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US jobless claims fall to 14-year low as labour market recovery accelerates

H.S. Borji
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US jobless claims fall to 14-year low as labour market recovery accelerates

The number of Americans filing for first-time unemployment benefits declined last week to the lowest level in 14 years, raising optimism about the US economy amid growing concerns about a global downturn.

US jobless claims declined 23,000 to 302,000 last week, the Labor Department reported today in Washington. That was the lowest level since April 15, 2000. The median estimate of economists called for new jobless applications to rise to 290,000 in the week ended October 11.

The less volatile four-week average declined to 283,500 from the previous week’s 287,750, the lowest level since June 10, 2000.

Weekly jobless claims track the number of Americans filing first-time claims for unemployment benefits. The indicator is used to gauge current trends in the labour market. A drop in claims is generally associated with stronger hiring trends. Fewer jobless claims suggest employers are retaining more staff to meet demand.

The number of Americans continuing to receive jobless benefits rose unexpectedly in the week ended October 4. Continuing jobless claims edged up 7,000 to 2.39 million, official data showed.

Increased staff retention generally coincides with better hiring conditions, a trend that has defined the US labour market this year. The economy added 248,000 workers in September, as the unemployment rate dropped 0.2 percentage points to 5.9 percent, the lowest since 2008.

August nonfarm payroll gains were revised up to 180,000 after an initial reading of 142,000.

Employers have added an average of 213,000 workers to payrolls in the last 12 months. September marked the seventh time in eight months jobs growth was above the 200,000 mark.

Strong labour market data could extinguish fears the US economy was beginning to soften at the end of the third quarter. However, subdued earnings growth continues to dampen the outlook on a bigger consumer-led recovery, as more Americans find themselves on the lower end of the income strata. Average hourly earnings were flat in September, raising concerns about the quality of jobs being created in the economy.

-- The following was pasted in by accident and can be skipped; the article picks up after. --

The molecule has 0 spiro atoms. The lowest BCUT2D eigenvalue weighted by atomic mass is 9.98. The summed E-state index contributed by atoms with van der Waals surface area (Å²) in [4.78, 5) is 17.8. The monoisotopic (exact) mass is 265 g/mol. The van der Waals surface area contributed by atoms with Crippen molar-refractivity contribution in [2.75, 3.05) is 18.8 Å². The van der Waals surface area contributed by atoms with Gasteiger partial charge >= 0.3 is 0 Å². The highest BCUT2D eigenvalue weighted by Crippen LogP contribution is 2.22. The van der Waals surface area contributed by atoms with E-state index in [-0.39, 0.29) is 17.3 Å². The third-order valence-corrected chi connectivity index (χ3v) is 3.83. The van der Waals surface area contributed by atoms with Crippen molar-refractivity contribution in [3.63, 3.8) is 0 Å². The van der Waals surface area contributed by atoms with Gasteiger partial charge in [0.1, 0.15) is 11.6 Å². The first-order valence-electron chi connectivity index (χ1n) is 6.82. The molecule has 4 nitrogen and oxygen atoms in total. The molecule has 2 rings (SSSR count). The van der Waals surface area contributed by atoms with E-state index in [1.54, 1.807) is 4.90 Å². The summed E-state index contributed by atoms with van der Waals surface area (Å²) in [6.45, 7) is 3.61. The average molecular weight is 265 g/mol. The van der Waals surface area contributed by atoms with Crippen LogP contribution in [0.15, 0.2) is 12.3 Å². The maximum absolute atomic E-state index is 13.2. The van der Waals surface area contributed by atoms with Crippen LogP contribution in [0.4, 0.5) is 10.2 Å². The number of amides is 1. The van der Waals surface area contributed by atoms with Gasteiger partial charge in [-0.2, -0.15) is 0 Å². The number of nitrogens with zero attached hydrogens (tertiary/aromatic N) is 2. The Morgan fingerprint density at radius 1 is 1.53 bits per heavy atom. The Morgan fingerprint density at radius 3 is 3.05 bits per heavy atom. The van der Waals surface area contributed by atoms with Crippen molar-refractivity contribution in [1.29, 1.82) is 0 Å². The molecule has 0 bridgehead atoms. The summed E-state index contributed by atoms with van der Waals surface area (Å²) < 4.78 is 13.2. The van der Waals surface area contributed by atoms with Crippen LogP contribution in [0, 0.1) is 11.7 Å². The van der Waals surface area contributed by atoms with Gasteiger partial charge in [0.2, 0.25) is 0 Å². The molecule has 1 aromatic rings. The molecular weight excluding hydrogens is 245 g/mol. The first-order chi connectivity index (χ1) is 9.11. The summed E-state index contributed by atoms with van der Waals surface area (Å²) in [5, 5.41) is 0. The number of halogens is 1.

Weak earnings growth has been partially blamed for shaky consumer demand. Earlier this week the US government said retail and food sales declined unexpectedly in September. Retail sales declined 0.2 percent, the Commerce Department said on Wednesday.

Additionally, the Federal Reserve has cautioned that global headwinds could harm the US recovery, which still has a ways to go before becoming fully self-sustaining. The International Monetary Fund last week downgraded its outlook on the global economy, citing sustained pressures in advanced and emerging economies.

The international lending institution said global growth was “weak and uneven,” as it cut its 2014 outlook to 3.3 percent from 3.4 percent and revised its 2015 growth forecast to 3.8 percent from 4 percent.

The IMF boosted its outlook on the United States this year to 2.2 percent from 1.7 percent after the economy accelerated in the second quarter. The international institution expects US growth to average 3.1 percent in 2015, unchanged from its previous forecast.

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